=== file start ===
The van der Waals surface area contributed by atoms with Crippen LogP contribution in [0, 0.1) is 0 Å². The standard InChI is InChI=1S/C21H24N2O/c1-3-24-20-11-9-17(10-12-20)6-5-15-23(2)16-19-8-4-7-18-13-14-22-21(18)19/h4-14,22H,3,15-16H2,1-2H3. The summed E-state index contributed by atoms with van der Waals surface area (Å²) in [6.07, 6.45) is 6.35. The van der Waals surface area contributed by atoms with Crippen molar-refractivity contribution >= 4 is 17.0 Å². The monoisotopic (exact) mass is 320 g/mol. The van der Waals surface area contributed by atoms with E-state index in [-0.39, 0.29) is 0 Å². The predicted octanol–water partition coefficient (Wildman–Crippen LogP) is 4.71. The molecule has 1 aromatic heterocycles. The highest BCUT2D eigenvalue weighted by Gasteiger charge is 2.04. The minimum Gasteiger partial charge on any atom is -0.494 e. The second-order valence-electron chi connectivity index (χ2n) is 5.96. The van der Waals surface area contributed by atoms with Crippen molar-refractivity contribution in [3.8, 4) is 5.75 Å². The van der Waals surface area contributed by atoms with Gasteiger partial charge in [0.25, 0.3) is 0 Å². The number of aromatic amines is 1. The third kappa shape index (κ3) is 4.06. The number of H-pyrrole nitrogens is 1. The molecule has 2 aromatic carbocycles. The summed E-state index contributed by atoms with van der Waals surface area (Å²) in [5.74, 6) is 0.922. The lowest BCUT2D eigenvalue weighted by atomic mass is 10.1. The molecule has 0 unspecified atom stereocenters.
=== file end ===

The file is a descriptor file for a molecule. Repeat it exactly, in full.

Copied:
The van der Waals surface area contributed by atoms with Crippen LogP contribution in [0, 0.1) is 0 Å². The standard InChI is InChI=1S/C21H24N2O/c1-3-24-20-11-9-17(10-12-20)6-5-15-23(2)16-19-8-4-7-18-13-14-22-21(18)19/h4-14,22H,3,15-16H2,1-2H3. The summed E-state index contributed by atoms with van der Waals surface area (Å²) in [6.07, 6.45) is 6.35. The van der Waals surface area contributed by atoms with Crippen molar-refractivity contribution >= 4 is 17.0 Å². The monoisotopic (exact) mass is 320 g/mol. The van der Waals surface area contributed by atoms with E-state index in [-0.39, 0.29) is 0 Å². The predicted octanol–water partition coefficient (Wildman–Crippen LogP) is 4.71. The molecule has 1 aromatic heterocycles. The highest BCUT2D eigenvalue weighted by Gasteiger charge is 2.04. The minimum Gasteiger partial charge on any atom is -0.494 e. The second-order valence-electron chi connectivity index (χ2n) is 5.96. The van der Waals surface area contributed by atoms with Crippen molar-refractivity contribution in [3.8, 4) is 5.75 Å². The van der Waals surface area contributed by atoms with Gasteiger partial charge in [0.25, 0.3) is 0 Å². The number of aromatic amines is 1. The third kappa shape index (κ3) is 4.06. The number of H-pyrrole nitrogens is 1. The molecule has 2 aromatic carbocycles. The summed E-state index contributed by atoms with van der Waals surface area (Å²) in [5.74, 6) is 0.922. The lowest BCUT2D eigenvalue weighted by atomic mass is 10.1. The molecule has 0 unspecified atom stereocenters.